Many Needlefish are, in essence, a hard stick bait/senko, and because they have virtually no intrinsic action and don’t make any noise (that we can hear) it does the same job underwater as the brilliantly subtle soft plastics I spoke about – with the added bonus of being incredibly stable in the water and capable of being cast much further, if required. These are attributes that can and will enable you to catch more bass on occasion.
As an example, an un-weighted soft plastic won’t penetrate into a cross or headwind as well as a Needlefish, nor will it remain under the water (on that deadly, level, trajectory) as the braid is swished about on the retrieve and the soft plastic pulled up onto the surface. Additionally, I can recall numerous occasions when, upon attaching a Needlefish in calm conditions in order to reach a specific submerged feature, has resulted in a powerful thud reverberating through the rod and line ‘first cast.’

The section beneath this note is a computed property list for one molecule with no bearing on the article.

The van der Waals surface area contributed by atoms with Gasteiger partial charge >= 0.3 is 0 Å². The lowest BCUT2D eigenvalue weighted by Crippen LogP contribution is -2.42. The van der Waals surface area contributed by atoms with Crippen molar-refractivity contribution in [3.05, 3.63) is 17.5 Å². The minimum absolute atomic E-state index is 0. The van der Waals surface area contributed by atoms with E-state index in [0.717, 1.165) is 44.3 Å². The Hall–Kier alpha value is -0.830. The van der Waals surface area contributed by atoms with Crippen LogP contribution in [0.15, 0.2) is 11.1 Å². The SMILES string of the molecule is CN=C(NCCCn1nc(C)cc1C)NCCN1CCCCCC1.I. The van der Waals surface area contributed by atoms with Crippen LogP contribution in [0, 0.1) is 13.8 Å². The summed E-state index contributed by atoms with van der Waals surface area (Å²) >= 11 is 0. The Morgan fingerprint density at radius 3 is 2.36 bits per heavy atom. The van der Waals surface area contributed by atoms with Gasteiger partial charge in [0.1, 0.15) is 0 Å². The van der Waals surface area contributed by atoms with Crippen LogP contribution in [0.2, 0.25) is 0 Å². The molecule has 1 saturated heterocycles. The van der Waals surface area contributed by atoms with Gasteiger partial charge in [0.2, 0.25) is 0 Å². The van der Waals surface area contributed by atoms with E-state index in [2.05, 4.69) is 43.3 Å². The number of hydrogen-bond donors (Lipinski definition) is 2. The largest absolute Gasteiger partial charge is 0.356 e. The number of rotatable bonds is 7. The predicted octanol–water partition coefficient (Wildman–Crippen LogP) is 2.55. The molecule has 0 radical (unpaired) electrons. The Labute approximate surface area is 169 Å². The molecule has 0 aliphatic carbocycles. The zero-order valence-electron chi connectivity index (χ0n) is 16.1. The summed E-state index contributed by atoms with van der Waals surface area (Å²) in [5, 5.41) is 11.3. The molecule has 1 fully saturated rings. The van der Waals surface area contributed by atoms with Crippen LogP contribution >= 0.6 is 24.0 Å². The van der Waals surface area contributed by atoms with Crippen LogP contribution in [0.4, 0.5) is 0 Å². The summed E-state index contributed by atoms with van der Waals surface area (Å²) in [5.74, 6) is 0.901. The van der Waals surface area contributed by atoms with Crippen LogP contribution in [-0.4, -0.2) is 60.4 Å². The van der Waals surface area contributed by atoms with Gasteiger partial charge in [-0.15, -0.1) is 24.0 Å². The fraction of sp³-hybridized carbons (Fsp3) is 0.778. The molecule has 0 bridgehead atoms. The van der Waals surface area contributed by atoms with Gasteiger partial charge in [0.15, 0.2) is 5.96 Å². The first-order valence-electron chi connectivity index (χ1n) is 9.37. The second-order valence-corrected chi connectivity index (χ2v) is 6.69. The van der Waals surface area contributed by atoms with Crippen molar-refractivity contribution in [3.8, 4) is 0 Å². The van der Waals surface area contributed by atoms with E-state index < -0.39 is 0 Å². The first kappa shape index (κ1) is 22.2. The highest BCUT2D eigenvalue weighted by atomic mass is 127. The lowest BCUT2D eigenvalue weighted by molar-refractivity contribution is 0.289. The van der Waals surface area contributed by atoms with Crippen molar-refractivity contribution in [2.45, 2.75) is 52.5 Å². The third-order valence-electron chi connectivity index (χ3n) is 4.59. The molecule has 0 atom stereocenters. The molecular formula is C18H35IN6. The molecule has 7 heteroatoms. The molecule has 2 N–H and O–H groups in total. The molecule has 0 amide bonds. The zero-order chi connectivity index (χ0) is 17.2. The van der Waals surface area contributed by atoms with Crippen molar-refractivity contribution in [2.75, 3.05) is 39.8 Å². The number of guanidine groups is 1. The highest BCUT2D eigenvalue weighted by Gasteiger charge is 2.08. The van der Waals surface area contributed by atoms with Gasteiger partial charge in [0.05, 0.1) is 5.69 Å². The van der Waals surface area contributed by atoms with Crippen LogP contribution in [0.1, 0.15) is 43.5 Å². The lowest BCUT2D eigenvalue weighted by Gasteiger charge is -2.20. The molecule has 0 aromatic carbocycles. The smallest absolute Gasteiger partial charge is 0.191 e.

Something bothered me though… The amount of good-sized bass (fish that were taking serious line) that appeared to ‘shake’ the hooks – around one in three fish (odds that I wasn’t happy with in all honesty). Again, I thought about this long and hard, and two things sprang to mind that could explain this: firstly, it is a known fact that bass will regularly attempt to ‘stun’ their prey with their armoured and razor-sharp gill plates by slashing at it, before grabbing it. Secondly, the method in which bass of certain sizes seize their supper (your lure) alters with their age, size and apparent guile. Generally speaking, immature bass (up to 1lb say) will nip at the tail-end of a lure, whereas 2-6lb bass side-swipe their prey, and the big-ones – well, they just engulf or suck in their meal!